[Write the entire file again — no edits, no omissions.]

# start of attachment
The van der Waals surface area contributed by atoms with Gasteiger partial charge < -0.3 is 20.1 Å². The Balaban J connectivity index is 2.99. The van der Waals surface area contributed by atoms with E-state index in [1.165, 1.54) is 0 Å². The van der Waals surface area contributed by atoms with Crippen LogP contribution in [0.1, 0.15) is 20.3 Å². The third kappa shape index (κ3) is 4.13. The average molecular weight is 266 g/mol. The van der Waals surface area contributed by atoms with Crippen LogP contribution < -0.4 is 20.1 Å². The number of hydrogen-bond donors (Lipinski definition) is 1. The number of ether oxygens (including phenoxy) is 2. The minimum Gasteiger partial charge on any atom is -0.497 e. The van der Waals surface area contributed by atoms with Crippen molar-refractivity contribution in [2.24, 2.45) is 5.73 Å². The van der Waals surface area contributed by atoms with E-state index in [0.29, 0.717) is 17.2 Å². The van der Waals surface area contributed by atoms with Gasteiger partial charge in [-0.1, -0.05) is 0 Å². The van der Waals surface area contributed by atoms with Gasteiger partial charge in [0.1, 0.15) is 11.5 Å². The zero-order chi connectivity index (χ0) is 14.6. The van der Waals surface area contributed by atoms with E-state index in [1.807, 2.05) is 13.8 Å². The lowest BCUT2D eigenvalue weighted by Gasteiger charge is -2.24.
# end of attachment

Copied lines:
The van der Waals surface area contributed by atoms with Gasteiger partial charge < -0.3 is 20.1 Å². The Balaban J connectivity index is 2.99. The van der Waals surface area contributed by atoms with E-state index in [1.165, 1.54) is 0 Å². The van der Waals surface area contributed by atoms with Crippen LogP contribution in [0.1, 0.15) is 20.3 Å². The third kappa shape index (κ3) is 4.13. The average molecular weight is 266 g/mol. The van der Waals surface area contributed by atoms with Crippen LogP contribution < -0.4 is 20.1 Å². The number of hydrogen-bond donors (Lipinski definition) is 1. The number of ether oxygens (including phenoxy) is 2. The minimum Gasteiger partial charge on any atom is -0.497 e. The van der Waals surface area contributed by atoms with Crippen molar-refractivity contribution in [2.24, 2.45) is 5.73 Å². The van der Waals surface area contributed by atoms with E-state index in [0.29, 0.717) is 17.2 Å². The van der Waals surface area contributed by atoms with Gasteiger partial charge in [-0.1, -0.05) is 0 Å². The van der Waals surface area contributed by atoms with Gasteiger partial charge in [0.1, 0.15) is 11.5 Å². The zero-order chi connectivity index (χ0) is 14.6. The van der Waals surface area contributed by atoms with E-state index in [1.807, 2.05) is 13.8 Å². The lowest BCUT2D eigenvalue weighted by Gasteiger charge is -2.24.